• Acquiring an ECG is a class IIa recommendation. This means it is reasonable for a physician to consider obtaining an ECG as part of the evaluation. It is not mandatory, but rather is left to the physician's discretion. Treatment of a patient with ADHD should not be withheld because an ECG is not done. The child's physician is the best person to assess whether there is a need for an ECG.
  • It is reasonable to use ADHD medications with caution in patients with known congenital heart disease and/or arrhythmias if these patients are stable and under the care of a pediatric cardiologist.

Latest AAP Statement

The latest AAP statement says that the AHA's recommendation to obtain an ECG before starting medications to treat ADHD "contradicts the carefully considered and evidence-based recommendations of the American Academy of Child and Adolescent Psychiatry and the American Academy of Pediatrics." It notes that these organizations have concluded that sudden cardiac death in people taking medications for ADHD is a very rare event, occurring at rates no higher than those in the general population of children and adolescents. It also notes that it has not been shown that screening ECGs before starting stimulants have an appropriate balance of benefit, risk, and cost-effectiveness for general use in identifying risk factors for sudden death. "Until these questions can be answered, a recommendation to obtain routine ECGs for children receiving ADHD medications is not warranted," the statement concludes.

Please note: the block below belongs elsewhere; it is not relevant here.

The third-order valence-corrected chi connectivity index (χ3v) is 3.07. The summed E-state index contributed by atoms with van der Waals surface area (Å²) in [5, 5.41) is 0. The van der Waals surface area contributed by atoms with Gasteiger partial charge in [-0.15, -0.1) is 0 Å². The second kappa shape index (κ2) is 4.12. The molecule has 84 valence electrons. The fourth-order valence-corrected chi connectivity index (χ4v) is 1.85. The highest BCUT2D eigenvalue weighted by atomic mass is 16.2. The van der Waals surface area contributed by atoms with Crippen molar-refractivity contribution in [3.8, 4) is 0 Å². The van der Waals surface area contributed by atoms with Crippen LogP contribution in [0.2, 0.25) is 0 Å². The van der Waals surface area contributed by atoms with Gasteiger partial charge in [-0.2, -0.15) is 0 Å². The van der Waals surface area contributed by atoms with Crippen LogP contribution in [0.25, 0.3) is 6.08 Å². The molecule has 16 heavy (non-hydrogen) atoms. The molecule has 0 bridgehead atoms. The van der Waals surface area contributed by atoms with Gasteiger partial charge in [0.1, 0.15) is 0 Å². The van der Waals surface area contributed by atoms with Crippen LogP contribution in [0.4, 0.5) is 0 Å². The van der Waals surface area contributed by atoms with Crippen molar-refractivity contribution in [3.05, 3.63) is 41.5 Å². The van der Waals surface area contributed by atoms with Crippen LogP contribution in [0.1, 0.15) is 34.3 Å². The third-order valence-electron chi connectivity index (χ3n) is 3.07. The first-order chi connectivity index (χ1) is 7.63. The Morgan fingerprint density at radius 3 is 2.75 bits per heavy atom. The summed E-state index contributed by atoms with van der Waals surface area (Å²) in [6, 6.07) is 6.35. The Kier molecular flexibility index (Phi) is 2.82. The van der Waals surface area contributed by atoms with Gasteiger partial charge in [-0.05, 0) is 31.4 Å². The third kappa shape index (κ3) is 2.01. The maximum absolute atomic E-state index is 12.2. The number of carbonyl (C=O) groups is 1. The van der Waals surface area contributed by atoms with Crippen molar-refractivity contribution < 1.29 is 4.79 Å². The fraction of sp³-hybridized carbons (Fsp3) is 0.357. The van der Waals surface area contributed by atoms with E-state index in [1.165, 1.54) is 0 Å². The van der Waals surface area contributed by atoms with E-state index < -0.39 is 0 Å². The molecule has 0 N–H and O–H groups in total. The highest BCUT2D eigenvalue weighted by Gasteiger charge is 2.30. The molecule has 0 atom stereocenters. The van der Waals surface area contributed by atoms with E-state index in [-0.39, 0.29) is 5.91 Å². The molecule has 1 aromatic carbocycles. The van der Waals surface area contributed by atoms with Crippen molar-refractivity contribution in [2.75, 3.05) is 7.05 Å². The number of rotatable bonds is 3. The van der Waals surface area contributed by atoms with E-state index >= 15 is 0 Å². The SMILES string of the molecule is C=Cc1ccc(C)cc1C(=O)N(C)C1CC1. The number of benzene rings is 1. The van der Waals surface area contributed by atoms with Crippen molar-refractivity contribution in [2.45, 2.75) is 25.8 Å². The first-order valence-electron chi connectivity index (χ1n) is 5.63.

The AAP statement adds that the authors of the AHA statement acknowledge the lack of evidence showing a benefit of routine ECG screening for these children, but still assigned their recommendation for screening a IIa classification (weight of evidence/opinion is in favor of usefulness/efficacy) and a category C level of evidence (only consensus opinion of experts, case studies, or standard of care). The AAP disagrees with both of these classifications. "Using AHA criteria, the AAP would, at most, classify this recommendation as IIb ('the level of evidence is less well established by evidence/opinion . . . . Additional studies with broad objectives needed'). In addition, using the AAP classification of recommendations, the AAP would assign the recommendation a category D level of evidence (on the basis of expert opinion without even observational studies)," the statement says, adding that the AAP avoids making guideline recommendations with a category D level of evidence.